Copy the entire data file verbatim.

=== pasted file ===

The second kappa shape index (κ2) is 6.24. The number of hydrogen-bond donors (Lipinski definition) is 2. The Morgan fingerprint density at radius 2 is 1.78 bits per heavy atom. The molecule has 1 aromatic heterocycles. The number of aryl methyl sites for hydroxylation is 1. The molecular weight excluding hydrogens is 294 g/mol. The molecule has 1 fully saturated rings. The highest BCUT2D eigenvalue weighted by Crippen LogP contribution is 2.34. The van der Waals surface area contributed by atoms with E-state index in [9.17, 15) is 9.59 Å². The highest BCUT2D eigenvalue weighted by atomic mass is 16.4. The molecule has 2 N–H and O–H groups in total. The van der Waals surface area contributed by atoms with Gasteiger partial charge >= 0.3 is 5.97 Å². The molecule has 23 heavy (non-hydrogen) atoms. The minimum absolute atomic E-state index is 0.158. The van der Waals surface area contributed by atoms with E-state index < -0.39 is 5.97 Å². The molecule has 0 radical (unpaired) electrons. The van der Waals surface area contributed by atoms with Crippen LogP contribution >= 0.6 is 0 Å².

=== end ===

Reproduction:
The second kappa shape index (κ2) is 6.24. The number of hydrogen-bond donors (Lipinski definition) is 2. The Morgan fingerprint density at radius 2 is 1.78 bits per heavy atom. The molecule has 1 aromatic heterocycles. The number of aryl methyl sites for hydroxylation is 1. The molecular weight excluding hydrogens is 294 g/mol. The molecule has 1 fully saturated rings. The highest BCUT2D eigenvalue weighted by Crippen LogP contribution is 2.34. The van der Waals surface area contributed by atoms with E-state index in [9.17, 15) is 9.59 Å². The highest BCUT2D eigenvalue weighted by atomic mass is 16.4. The molecule has 2 N–H and O–H groups in total. The van der Waals surface area contributed by atoms with Gasteiger partial charge >= 0.3 is 5.97 Å². The molecule has 23 heavy (non-hydrogen) atoms. The minimum absolute atomic E-state index is 0.158. The van der Waals surface area contributed by atoms with E-state index < -0.39 is 5.97 Å². The molecule has 0 radical (unpaired) electrons. The van der Waals surface area contributed by atoms with Crippen LogP contribution >= 0.6 is 0 Å².